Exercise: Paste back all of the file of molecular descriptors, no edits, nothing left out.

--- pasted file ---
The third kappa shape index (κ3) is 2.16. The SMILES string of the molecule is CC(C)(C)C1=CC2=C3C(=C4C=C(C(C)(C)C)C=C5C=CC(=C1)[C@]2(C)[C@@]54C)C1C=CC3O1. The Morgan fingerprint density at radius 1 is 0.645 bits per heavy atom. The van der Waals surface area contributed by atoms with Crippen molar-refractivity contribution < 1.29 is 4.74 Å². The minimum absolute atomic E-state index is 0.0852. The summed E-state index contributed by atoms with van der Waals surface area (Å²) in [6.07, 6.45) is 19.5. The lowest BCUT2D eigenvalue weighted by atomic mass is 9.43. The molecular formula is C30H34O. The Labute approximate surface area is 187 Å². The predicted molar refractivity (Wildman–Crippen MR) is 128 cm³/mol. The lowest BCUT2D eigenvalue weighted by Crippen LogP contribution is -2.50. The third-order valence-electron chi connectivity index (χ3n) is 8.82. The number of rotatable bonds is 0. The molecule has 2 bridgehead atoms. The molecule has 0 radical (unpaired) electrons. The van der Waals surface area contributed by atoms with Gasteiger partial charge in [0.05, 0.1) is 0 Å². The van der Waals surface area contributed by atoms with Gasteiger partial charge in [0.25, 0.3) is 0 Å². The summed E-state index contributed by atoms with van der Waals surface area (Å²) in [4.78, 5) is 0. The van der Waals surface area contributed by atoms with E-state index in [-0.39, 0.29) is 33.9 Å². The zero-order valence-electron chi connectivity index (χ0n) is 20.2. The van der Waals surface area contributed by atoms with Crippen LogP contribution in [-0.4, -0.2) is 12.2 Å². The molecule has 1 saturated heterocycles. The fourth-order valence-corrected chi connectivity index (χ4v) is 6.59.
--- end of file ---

The third kappa shape index (κ3) is 2.16. The SMILES string of the molecule is CC(C)(C)C1=CC2=C3C(=C4C=C(C(C)(C)C)C=C5C=CC(=C1)[C@]2(C)[C@@]54C)C1C=CC3O1. The Morgan fingerprint density at radius 1 is 0.645 bits per heavy atom. The van der Waals surface area contributed by atoms with Crippen molar-refractivity contribution < 1.29 is 4.74 Å². The minimum absolute atomic E-state index is 0.0852. The summed E-state index contributed by atoms with van der Waals surface area (Å²) in [6.07, 6.45) is 19.5. The lowest BCUT2D eigenvalue weighted by atomic mass is 9.43. The molecular formula is C30H34O. The Labute approximate surface area is 187 Å². The predicted molar refractivity (Wildman–Crippen MR) is 128 cm³/mol. The lowest BCUT2D eigenvalue weighted by Crippen LogP contribution is -2.50. The third-order valence-electron chi connectivity index (χ3n) is 8.82. The number of rotatable bonds is 0. The molecule has 2 bridgehead atoms. The molecule has 0 radical (unpaired) electrons. The van der Waals surface area contributed by atoms with Gasteiger partial charge in [0.05, 0.1) is 0 Å². The van der Waals surface area contributed by atoms with Gasteiger partial charge in [0.25, 0.3) is 0 Å². The summed E-state index contributed by atoms with van der Waals surface area (Å²) in [4.78, 5) is 0. The van der Waals surface area contributed by atoms with E-state index in [-0.39, 0.29) is 33.9 Å². The zero-order valence-electron chi connectivity index (χ0n) is 20.2. The van der Waals surface area contributed by atoms with Crippen LogP contribution in [-0.4, -0.2) is 12.2 Å². The molecule has 1 saturated heterocycles. The fourth-order valence-corrected chi connectivity index (χ4v) is 6.59.